I have been looking for a solution/workaround to get this functionality on my Mac’s Mail.app. The issue is that Apple’s Mail.app do not have the simple yet handy feature of creating a reminder out of an email, like how Outlook does.
But I did not want to get out of Apple’s ecosystem, that comprises of Mail, Reminders and iCal. This is basically a great combination.
Searching for a solution, I stumbled upon this article by Michael Kummer; How to create a Reminder from an E-Mail.
I am not that good at Apple Script. But this one is brilliant and does what I need precisely. Till apple adds this functionality out-of-box, this script will do.
As a side-note, check out his blog for more informative and interesting posts. His bio: Michael Kummer.
Thanks Michael for this detailed post.
Whenever I accidentally press the power button on my MacBook, it switches off the display. This behaviour change happened from OS X Mavericks (10.9).
Earlier it used to let us choose with following options:
OSXDaily.com has got a workaround for this trouble. It does not straightaway enable these options the moment you press the power button, but it prevents OS X Mavericks from switching the display off, which is far more relieving.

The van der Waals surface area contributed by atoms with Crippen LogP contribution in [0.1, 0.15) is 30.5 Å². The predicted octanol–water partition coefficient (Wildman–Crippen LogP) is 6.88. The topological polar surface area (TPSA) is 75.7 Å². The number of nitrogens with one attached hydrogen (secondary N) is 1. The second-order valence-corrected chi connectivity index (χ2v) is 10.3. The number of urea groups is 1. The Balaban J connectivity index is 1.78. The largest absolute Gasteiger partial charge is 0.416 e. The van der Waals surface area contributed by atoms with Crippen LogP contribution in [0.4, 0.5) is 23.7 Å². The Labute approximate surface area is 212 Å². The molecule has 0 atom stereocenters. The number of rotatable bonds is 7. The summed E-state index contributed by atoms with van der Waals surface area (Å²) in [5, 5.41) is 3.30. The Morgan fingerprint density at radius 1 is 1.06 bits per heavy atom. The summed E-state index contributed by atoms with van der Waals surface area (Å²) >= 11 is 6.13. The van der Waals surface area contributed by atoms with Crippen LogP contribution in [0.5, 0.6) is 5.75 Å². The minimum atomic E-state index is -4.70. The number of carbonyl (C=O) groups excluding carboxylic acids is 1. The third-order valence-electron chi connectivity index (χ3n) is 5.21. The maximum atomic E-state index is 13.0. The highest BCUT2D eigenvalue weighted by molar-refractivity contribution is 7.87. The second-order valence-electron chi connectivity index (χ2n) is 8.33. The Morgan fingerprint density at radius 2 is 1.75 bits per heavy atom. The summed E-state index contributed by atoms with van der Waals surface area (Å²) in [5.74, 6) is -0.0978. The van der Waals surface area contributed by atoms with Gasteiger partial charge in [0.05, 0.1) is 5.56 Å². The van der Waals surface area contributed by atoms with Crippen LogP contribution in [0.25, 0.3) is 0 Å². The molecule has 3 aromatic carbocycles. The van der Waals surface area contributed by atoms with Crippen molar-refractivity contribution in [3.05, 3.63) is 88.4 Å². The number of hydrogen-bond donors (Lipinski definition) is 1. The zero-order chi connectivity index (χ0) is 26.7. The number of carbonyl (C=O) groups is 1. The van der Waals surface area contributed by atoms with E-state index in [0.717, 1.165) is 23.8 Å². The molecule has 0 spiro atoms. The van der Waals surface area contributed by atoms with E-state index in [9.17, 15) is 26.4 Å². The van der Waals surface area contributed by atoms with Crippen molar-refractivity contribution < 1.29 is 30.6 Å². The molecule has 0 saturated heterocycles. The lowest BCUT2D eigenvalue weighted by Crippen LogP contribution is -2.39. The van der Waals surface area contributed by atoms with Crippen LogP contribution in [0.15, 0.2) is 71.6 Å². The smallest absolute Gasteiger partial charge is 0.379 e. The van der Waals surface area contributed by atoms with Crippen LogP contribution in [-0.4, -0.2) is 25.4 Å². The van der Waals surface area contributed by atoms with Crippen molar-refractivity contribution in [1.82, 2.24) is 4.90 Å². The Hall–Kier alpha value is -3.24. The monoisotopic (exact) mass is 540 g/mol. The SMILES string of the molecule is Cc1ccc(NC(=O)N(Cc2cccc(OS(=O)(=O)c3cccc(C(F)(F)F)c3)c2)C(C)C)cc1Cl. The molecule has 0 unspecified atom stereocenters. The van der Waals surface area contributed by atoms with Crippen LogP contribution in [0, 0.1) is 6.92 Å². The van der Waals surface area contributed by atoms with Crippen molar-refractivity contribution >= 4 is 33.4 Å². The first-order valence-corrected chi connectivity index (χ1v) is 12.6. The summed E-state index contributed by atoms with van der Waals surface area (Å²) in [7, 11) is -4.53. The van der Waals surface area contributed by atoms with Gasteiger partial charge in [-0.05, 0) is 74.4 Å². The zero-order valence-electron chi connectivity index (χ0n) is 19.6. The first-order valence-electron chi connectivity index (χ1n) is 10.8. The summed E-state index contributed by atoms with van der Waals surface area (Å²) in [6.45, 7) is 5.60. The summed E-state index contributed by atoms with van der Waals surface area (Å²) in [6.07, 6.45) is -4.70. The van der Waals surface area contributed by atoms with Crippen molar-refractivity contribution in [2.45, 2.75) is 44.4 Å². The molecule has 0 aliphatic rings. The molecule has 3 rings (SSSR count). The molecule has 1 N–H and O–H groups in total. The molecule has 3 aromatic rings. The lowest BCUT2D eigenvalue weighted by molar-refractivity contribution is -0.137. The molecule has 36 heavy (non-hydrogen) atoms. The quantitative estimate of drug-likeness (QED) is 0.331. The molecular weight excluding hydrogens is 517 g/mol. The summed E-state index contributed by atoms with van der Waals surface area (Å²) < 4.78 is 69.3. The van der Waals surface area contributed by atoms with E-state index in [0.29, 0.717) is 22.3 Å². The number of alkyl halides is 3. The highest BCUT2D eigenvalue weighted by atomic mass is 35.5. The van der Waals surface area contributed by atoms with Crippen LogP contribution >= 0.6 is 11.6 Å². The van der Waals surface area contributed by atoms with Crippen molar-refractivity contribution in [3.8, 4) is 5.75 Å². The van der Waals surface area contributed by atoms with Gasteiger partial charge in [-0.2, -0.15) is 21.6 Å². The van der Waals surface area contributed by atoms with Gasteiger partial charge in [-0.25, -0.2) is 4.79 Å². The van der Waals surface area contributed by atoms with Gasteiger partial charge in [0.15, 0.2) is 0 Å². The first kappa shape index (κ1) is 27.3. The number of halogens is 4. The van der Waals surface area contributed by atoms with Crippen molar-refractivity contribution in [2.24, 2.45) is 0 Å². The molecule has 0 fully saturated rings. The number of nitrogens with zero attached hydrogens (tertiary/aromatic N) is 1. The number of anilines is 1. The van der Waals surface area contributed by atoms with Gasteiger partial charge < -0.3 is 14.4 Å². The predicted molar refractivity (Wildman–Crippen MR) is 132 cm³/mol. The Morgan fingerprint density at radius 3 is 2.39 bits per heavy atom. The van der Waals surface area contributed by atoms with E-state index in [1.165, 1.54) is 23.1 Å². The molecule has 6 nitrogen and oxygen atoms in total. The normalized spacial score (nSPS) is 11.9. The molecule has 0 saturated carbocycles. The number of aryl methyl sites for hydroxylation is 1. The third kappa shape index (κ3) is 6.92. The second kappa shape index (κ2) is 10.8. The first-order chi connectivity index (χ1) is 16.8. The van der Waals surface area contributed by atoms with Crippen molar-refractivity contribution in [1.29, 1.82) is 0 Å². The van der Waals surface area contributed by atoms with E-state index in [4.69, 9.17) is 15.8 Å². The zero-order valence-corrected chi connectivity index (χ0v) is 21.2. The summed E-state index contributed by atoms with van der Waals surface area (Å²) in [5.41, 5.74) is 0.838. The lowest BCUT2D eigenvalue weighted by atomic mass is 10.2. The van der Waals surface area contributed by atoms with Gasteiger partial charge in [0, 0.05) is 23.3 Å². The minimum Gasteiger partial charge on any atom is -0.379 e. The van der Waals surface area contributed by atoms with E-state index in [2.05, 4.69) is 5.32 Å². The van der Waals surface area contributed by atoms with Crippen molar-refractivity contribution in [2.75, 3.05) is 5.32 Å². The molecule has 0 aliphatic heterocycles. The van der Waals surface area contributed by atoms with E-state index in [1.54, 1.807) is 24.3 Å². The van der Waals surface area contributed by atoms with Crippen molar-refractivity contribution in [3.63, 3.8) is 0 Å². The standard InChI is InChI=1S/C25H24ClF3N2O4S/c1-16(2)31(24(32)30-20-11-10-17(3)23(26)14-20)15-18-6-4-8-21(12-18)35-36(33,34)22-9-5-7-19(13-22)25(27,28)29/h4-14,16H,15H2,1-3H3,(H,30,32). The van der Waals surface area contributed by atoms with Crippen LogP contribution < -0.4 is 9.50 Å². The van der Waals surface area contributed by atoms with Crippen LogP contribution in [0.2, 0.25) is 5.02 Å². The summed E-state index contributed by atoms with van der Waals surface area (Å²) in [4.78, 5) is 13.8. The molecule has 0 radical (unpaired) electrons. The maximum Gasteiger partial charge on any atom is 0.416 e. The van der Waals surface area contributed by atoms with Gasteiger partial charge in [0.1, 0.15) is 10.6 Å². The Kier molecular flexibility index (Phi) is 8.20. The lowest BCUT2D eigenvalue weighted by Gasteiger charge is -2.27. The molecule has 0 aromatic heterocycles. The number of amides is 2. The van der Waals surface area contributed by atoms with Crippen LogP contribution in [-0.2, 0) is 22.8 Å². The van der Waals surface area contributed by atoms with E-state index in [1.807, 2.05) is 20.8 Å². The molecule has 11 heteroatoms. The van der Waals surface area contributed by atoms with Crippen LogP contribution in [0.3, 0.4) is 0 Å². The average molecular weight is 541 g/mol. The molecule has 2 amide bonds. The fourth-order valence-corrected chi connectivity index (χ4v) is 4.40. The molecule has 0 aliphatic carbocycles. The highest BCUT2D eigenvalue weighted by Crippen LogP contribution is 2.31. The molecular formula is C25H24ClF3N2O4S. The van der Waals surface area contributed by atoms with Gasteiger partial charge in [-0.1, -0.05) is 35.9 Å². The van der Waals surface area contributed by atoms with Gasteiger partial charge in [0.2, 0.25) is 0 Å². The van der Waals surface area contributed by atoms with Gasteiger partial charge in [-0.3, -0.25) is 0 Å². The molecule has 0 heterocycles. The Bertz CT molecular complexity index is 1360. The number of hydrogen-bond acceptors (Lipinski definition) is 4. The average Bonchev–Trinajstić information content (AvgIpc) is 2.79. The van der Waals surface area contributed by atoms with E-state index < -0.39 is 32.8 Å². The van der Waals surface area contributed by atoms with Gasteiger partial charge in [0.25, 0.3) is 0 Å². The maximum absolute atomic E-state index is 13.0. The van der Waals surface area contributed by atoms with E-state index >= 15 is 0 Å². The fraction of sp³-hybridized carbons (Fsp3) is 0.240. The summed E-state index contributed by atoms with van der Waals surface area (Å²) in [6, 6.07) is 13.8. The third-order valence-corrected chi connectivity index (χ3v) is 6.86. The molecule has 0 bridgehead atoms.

To invoke the above power button options: press power button continuously for a second or two.
This post is so very different, even if it’s an off-topic one, from what I usually post on my blog. But considering the fact that I have been witnessing some of the worst things that directly relates to this topic, I think it’s quite timely.
I read this post, Motivating Employees Can Simply Be a Choice of Promotion or Prevention, posted on TLNT – The Business of HR, about how employees get motivated; either a promotion or a prevention. Thanks to @OfficeVibe to share this post.